A new take on the benefits of retreats
22nd March 2022
A new take on the benefits of retreats - by James Hodgson
Pre-covid we spoke to James about the retreats we run at Mindfulness Unleashed and contributed to his research. In the spirit of sharing and supporting he has written up his research and is sharing it here in a blog.
Going on retreat, connecting with others?
In many ways, going on retreat seems like a solitary sort of experience. You leave behind your friends, family, co-workers, and you give up everyday life, responsibilities, cares and frustrations, for some quality time on your own.
On some meditation retreats you might spend your time reflecting, practicing meditation and mindfulness, walking through a forest or simply staying silent for a week. You might work on transcendental mantras or wake up at five a.m. to practice yoga. But research tends to think of retreats in the same way: as “me” time, and even (uncharitably, perhaps), as an example of the contemporary obsession with the self.
My research suggests otherwise, that retreat-going may be more collaborative than first appears. I carried out in-depth interviews with 27 people, retreat-goers and retreat-owners. And much of the talk I listened to was about how important other people were to the experience. Some told me about the unexpected bonds they formed, which were often ‘profound’, ‘mysterious’ or ‘inexplicable’. Some made friendships with other retreat-goers completely in silence. They might have just started walking together, spontaneously, every morning. Wanda (41) did just that, befriending her neighbour on a silent retreat without uttering a word. They remained friends when the retreat ended, and they could talk again.
For example, Olivia (39) went on a woodland nature retreat, isolating herself from others to meditate and contemplate her life. But she soon grew bored and made a twig sculpture in a clearing of the wood. The next morning, she discovered – to her delight – that another retreat-goer had built on her sculpture by adding some foliage of their own. And so she added more. And the next morning, more was added by her fellow retreat-goer.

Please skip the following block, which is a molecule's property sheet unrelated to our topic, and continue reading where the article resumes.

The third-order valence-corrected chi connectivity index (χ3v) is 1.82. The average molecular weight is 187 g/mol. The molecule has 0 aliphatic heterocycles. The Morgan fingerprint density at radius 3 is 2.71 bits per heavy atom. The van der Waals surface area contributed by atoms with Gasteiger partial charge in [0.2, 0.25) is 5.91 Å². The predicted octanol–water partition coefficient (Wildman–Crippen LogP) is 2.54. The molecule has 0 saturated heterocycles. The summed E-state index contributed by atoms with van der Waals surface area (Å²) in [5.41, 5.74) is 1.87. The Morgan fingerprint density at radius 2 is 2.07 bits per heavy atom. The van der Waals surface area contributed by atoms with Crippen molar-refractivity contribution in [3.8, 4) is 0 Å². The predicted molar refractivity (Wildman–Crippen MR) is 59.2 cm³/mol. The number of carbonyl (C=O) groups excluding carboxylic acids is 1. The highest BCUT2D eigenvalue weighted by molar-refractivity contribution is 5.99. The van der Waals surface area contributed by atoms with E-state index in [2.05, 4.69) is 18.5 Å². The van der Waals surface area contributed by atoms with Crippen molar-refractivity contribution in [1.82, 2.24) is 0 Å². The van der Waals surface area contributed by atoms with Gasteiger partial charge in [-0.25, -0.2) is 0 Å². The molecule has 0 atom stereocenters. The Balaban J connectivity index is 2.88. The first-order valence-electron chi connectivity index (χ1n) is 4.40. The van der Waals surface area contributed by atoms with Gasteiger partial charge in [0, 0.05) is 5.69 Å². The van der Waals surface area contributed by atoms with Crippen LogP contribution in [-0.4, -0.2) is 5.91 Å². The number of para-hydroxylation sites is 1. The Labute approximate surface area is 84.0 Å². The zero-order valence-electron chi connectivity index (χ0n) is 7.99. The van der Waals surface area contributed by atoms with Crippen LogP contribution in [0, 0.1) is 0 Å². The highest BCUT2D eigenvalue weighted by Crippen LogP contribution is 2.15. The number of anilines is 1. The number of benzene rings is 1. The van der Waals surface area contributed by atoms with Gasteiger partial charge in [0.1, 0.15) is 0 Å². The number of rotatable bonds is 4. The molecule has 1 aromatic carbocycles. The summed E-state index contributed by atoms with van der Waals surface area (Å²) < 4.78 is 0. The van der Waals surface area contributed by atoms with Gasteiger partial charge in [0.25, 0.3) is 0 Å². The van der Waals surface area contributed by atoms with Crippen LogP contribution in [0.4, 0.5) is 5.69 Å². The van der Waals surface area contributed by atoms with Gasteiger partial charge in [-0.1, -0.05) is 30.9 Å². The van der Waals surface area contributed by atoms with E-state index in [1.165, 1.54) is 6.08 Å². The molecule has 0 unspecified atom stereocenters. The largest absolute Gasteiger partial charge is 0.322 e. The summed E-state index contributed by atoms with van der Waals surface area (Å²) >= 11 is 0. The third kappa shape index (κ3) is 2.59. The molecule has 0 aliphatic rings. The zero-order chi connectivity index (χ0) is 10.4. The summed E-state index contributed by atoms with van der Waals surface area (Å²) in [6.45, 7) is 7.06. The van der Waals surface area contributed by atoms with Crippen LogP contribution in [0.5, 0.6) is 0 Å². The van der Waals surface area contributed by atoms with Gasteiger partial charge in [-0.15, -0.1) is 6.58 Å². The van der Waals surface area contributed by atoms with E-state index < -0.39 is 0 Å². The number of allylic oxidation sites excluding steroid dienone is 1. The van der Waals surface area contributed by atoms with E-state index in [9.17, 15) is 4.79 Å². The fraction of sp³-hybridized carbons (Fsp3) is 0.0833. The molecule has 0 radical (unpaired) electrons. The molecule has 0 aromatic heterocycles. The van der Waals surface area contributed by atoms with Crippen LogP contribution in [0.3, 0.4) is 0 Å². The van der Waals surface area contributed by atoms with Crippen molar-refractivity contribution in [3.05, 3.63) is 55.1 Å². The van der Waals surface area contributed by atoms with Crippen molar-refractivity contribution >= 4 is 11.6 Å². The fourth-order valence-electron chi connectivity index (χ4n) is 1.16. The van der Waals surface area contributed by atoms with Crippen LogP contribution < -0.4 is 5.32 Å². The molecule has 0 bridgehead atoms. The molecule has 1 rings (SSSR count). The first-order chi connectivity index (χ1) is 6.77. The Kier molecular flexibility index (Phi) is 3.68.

‘I had nothing to do,’ she said, ‘so I would go and see Stick Man [her name for the sculpture] in the morning to see what had been added. It was literally the highlight of the day.’
The sculpture developing like this over the course of the retreat. Olivia told me that Stick Man the most exciting thing that happened to her in the woods. It was a connection with another that felt creative and playful, but also mysterious.
Simon (54) went on a retreat after going through a painful divorce. He spent the day meditating in silence next to a young woman. When the session was over the two went swimming in a near-by lake. They never broke the silence, even after they returned to shore. And Simon could not explain how it had happened.
Scholars think that support groups work partly because people do not know each other. Relative anonymity allows people to experiment with their own identity – maybe in ways they are not used to, like having compassion for themselves, or talking about difficult experiences. The safe space of a support group minimizes the risks for their everyday sense of self.
And my research suggests that the same thing happens on retreat, but in terms of relationships. Retreats offer people sustained contact with a group of total strangers. Without much information on who you will be on retreat with, you can connect with others in new ways, or ways you might feel were impossible. This is a sort of ‘relational blank slate’.
There is another important dimension at work: the sense of connection. My participants often reported mystical bonds or mysterious atmospheres. This was often startling, heady, even overwhelming. As his retreat went on, Robert (57) described how the feeling in the room changed
It drives you nuts after a bit. The atmosphere thickens. People start . . . odd things start to happen. Somebody might collapse in hysterical laughter, or somebody might burst into tears.
Anthropologists have described the mystical sense of connectedness that emerges during rituals and festivals, where people report a sense of commonality and shared humanity. But in retreat-going there is a sense of unexpectedness and surprise – and anthropological explanations don’t quite capture that.
Sociologists might be able to fill the gap and explain why the sense of surprise feels so significant. Jennifer Mason, a British sociologist, has highlighted how chance connections and impromptu relationships are often startling, surprising and magical - and just as meaningful as connections made in more familiar contexts, like the workplace or the home. Accidental meetings, finding out you are related to someone you didn’t expect, or feeling an intense but inexplicable connection to landscape, weather or even music: these can all move us in ways we don’t expect. And moreover her work aptly captures some of what I found in my data.
My work contributes to a growing field about the importance of relationships for wellbeing. I suggest we focus more attention on connections that spring up in unpredicted or unexpected ways. Going on a retreat may be one way people seek to improve their well-being by attending to the sorts of relationships they make with others. People may even go to re-enchant and rejuvenate their relational lives. The relationships themselves may be the point of going on retreat, not just an after thought.
James is doing further research - so if you’re interested in contributing your experience you can get in touch with him directly at
OR we can connect you, just let us know.
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